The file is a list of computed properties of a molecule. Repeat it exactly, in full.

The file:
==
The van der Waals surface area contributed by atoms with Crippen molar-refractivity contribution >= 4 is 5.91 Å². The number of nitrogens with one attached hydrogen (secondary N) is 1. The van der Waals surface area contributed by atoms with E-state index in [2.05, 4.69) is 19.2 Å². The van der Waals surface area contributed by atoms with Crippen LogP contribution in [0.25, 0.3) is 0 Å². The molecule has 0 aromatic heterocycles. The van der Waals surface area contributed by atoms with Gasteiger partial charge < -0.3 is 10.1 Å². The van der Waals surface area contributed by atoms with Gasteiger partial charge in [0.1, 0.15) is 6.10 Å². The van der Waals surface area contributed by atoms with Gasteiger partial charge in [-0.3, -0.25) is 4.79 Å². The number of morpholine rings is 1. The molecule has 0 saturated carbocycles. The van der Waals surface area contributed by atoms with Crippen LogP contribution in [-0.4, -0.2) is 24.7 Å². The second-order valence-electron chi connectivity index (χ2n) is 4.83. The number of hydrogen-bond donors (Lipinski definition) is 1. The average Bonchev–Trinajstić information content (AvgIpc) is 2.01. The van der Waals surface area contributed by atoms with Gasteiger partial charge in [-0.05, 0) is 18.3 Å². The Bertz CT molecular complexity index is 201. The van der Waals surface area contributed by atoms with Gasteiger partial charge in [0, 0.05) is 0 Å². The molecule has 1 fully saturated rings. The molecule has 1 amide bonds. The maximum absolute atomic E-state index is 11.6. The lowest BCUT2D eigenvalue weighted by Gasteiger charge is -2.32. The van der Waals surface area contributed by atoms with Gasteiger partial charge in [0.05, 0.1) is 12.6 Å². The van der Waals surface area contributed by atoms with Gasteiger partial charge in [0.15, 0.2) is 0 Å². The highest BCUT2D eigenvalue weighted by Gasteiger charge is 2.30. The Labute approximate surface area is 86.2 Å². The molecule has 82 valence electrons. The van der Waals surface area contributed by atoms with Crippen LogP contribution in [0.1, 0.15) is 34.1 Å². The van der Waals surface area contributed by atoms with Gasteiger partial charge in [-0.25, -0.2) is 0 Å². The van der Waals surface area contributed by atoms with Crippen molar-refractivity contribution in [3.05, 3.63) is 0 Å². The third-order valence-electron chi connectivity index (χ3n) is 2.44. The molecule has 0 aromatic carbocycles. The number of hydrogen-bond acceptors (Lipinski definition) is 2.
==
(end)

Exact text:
The van der Waals surface area contributed by atoms with Crippen molar-refractivity contribution >= 4 is 5.91 Å². The number of nitrogens with one attached hydrogen (secondary N) is 1. The van der Waals surface area contributed by atoms with E-state index in [2.05, 4.69) is 19.2 Å². The van der Waals surface area contributed by atoms with Crippen LogP contribution in [0.25, 0.3) is 0 Å². The molecule has 0 aromatic heterocycles. The van der Waals surface area contributed by atoms with Gasteiger partial charge < -0.3 is 10.1 Å². The van der Waals surface area contributed by atoms with Gasteiger partial charge in [0.1, 0.15) is 6.10 Å². The van der Waals surface area contributed by atoms with Gasteiger partial charge in [-0.3, -0.25) is 4.79 Å². The number of morpholine rings is 1. The molecule has 0 saturated carbocycles. The van der Waals surface area contributed by atoms with Crippen LogP contribution in [-0.4, -0.2) is 24.7 Å². The second-order valence-electron chi connectivity index (χ2n) is 4.83. The number of hydrogen-bond donors (Lipinski definition) is 1. The average Bonchev–Trinajstić information content (AvgIpc) is 2.01. The van der Waals surface area contributed by atoms with Gasteiger partial charge in [-0.05, 0) is 18.3 Å². The Bertz CT molecular complexity index is 201. The van der Waals surface area contributed by atoms with Gasteiger partial charge in [0, 0.05) is 0 Å². The molecule has 1 fully saturated rings. The molecule has 1 amide bonds. The maximum absolute atomic E-state index is 11.6. The lowest BCUT2D eigenvalue weighted by Gasteiger charge is -2.32. The van der Waals surface area contributed by atoms with Gasteiger partial charge in [0.05, 0.1) is 12.6 Å². The van der Waals surface area contributed by atoms with Gasteiger partial charge in [0.15, 0.2) is 0 Å². The highest BCUT2D eigenvalue weighted by Gasteiger charge is 2.30. The Labute approximate surface area is 86.2 Å². The molecule has 82 valence electrons. The van der Waals surface area contributed by atoms with Crippen LogP contribution in [0.1, 0.15) is 34.1 Å². The van der Waals surface area contributed by atoms with Gasteiger partial charge in [-0.25, -0.2) is 0 Å². The van der Waals surface area contributed by atoms with Crippen molar-refractivity contribution in [3.05, 3.63) is 0 Å². The third-order valence-electron chi connectivity index (χ3n) is 2.44. The molecule has 0 aromatic carbocycles. The number of hydrogen-bond acceptors (Lipinski definition) is 2.